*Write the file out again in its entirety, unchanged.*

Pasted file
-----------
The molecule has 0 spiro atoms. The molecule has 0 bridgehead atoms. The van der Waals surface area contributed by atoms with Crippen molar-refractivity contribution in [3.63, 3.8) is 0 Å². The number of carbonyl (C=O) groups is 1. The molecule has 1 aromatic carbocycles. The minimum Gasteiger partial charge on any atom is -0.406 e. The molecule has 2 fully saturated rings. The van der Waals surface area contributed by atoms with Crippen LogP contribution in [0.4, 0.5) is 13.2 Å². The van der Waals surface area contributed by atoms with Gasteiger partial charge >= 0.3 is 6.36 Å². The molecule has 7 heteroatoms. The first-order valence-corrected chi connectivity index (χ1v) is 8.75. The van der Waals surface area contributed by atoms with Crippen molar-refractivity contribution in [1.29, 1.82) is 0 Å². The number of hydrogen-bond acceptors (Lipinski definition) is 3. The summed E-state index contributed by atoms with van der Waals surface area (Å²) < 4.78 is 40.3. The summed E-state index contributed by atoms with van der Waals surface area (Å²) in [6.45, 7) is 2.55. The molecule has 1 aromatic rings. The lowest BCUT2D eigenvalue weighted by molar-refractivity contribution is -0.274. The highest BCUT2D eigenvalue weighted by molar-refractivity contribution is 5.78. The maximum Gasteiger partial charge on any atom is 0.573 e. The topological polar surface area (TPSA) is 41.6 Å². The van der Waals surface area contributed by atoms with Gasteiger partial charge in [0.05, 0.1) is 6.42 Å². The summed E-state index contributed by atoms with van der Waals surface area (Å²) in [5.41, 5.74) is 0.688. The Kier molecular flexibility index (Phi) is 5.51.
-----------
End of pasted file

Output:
The molecule has 0 spiro atoms. The molecule has 0 bridgehead atoms. The van der Waals surface area contributed by atoms with Crippen molar-refractivity contribution in [3.63, 3.8) is 0 Å². The number of carbonyl (C=O) groups is 1. The molecule has 1 aromatic carbocycles. The minimum Gasteiger partial charge on any atom is -0.406 e. The molecule has 2 fully saturated rings. The van der Waals surface area contributed by atoms with Crippen LogP contribution in [0.4, 0.5) is 13.2 Å². The van der Waals surface area contributed by atoms with Gasteiger partial charge >= 0.3 is 6.36 Å². The molecule has 7 heteroatoms. The first-order valence-corrected chi connectivity index (χ1v) is 8.75. The van der Waals surface area contributed by atoms with Crippen molar-refractivity contribution in [1.29, 1.82) is 0 Å². The number of hydrogen-bond acceptors (Lipinski definition) is 3. The summed E-state index contributed by atoms with van der Waals surface area (Å²) < 4.78 is 40.3. The summed E-state index contributed by atoms with van der Waals surface area (Å²) in [6.45, 7) is 2.55. The molecule has 1 aromatic rings. The lowest BCUT2D eigenvalue weighted by molar-refractivity contribution is -0.274. The highest BCUT2D eigenvalue weighted by molar-refractivity contribution is 5.78. The maximum Gasteiger partial charge on any atom is 0.573 e. The topological polar surface area (TPSA) is 41.6 Å². The van der Waals surface area contributed by atoms with Gasteiger partial charge in [0.05, 0.1) is 6.42 Å². The summed E-state index contributed by atoms with van der Waals surface area (Å²) in [5.41, 5.74) is 0.688. The Kier molecular flexibility index (Phi) is 5.51.